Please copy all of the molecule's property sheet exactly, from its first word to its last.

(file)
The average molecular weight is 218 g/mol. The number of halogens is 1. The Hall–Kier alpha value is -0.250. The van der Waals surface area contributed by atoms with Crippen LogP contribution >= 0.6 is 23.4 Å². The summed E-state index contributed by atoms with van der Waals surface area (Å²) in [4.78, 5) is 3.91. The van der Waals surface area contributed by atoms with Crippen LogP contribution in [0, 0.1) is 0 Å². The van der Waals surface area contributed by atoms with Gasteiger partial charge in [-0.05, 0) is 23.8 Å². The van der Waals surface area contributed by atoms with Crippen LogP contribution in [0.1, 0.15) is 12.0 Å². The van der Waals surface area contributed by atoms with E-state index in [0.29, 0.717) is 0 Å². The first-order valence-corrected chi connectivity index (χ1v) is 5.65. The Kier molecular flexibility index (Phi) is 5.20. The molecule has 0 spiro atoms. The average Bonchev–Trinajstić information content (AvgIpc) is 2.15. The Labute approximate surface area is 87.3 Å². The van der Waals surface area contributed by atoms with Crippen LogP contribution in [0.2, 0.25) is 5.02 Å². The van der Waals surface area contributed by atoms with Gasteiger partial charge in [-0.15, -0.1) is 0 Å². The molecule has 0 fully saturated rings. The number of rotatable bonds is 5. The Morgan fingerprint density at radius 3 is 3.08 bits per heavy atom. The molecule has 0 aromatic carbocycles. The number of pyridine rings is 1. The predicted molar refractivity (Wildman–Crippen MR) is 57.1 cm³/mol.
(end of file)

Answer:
The average molecular weight is 218 g/mol. The number of halogens is 1. The Hall–Kier alpha value is -0.250. The van der Waals surface area contributed by atoms with Crippen LogP contribution >= 0.6 is 23.4 Å². The summed E-state index contributed by atoms with van der Waals surface area (Å²) in [4.78, 5) is 3.91. The van der Waals surface area contributed by atoms with Crippen LogP contribution in [0, 0.1) is 0 Å². The van der Waals surface area contributed by atoms with Gasteiger partial charge in [-0.05, 0) is 23.8 Å². The van der Waals surface area contributed by atoms with Crippen LogP contribution in [0.1, 0.15) is 12.0 Å². The van der Waals surface area contributed by atoms with E-state index in [0.29, 0.717) is 0 Å². The first-order valence-corrected chi connectivity index (χ1v) is 5.65. The Kier molecular flexibility index (Phi) is 5.20. The molecule has 0 spiro atoms. The average Bonchev–Trinajstić information content (AvgIpc) is 2.15. The Labute approximate surface area is 87.3 Å². The van der Waals surface area contributed by atoms with Crippen LogP contribution in [0.2, 0.25) is 5.02 Å². The van der Waals surface area contributed by atoms with Gasteiger partial charge in [-0.15, -0.1) is 0 Å². The molecule has 0 fully saturated rings. The number of rotatable bonds is 5. The Morgan fingerprint density at radius 3 is 3.08 bits per heavy atom. The molecule has 0 aromatic carbocycles. The number of pyridine rings is 1. The predicted molar refractivity (Wildman–Crippen MR) is 57.1 cm³/mol.